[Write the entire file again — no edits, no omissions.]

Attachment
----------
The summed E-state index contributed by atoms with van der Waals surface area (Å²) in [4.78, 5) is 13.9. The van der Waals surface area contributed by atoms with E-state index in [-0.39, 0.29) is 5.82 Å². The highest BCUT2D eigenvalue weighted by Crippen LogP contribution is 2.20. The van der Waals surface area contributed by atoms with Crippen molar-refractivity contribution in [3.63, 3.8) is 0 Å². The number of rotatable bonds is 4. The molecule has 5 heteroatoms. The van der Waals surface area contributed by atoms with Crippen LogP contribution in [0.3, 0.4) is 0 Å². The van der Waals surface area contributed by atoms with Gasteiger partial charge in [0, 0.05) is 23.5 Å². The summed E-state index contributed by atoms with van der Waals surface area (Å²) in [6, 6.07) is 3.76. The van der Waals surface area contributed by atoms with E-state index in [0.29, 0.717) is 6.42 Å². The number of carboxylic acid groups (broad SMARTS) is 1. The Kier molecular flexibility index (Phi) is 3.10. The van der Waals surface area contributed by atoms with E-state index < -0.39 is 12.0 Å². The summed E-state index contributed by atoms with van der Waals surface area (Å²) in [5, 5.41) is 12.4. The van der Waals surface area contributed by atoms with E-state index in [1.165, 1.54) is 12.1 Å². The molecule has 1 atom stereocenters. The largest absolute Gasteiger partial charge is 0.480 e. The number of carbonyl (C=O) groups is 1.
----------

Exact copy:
The summed E-state index contributed by atoms with van der Waals surface area (Å²) in [4.78, 5) is 13.9. The van der Waals surface area contributed by atoms with E-state index in [-0.39, 0.29) is 5.82 Å². The highest BCUT2D eigenvalue weighted by Crippen LogP contribution is 2.20. The van der Waals surface area contributed by atoms with Crippen molar-refractivity contribution in [3.63, 3.8) is 0 Å². The number of rotatable bonds is 4. The molecule has 5 heteroatoms. The van der Waals surface area contributed by atoms with Crippen LogP contribution in [0.3, 0.4) is 0 Å². The van der Waals surface area contributed by atoms with Gasteiger partial charge in [0, 0.05) is 23.5 Å². The summed E-state index contributed by atoms with van der Waals surface area (Å²) in [6, 6.07) is 3.76. The van der Waals surface area contributed by atoms with E-state index in [0.29, 0.717) is 6.42 Å². The number of carboxylic acid groups (broad SMARTS) is 1. The Kier molecular flexibility index (Phi) is 3.10. The van der Waals surface area contributed by atoms with E-state index < -0.39 is 12.0 Å². The summed E-state index contributed by atoms with van der Waals surface area (Å²) in [5, 5.41) is 12.4. The van der Waals surface area contributed by atoms with E-state index in [1.165, 1.54) is 12.1 Å². The molecule has 1 atom stereocenters. The largest absolute Gasteiger partial charge is 0.480 e. The number of carbonyl (C=O) groups is 1.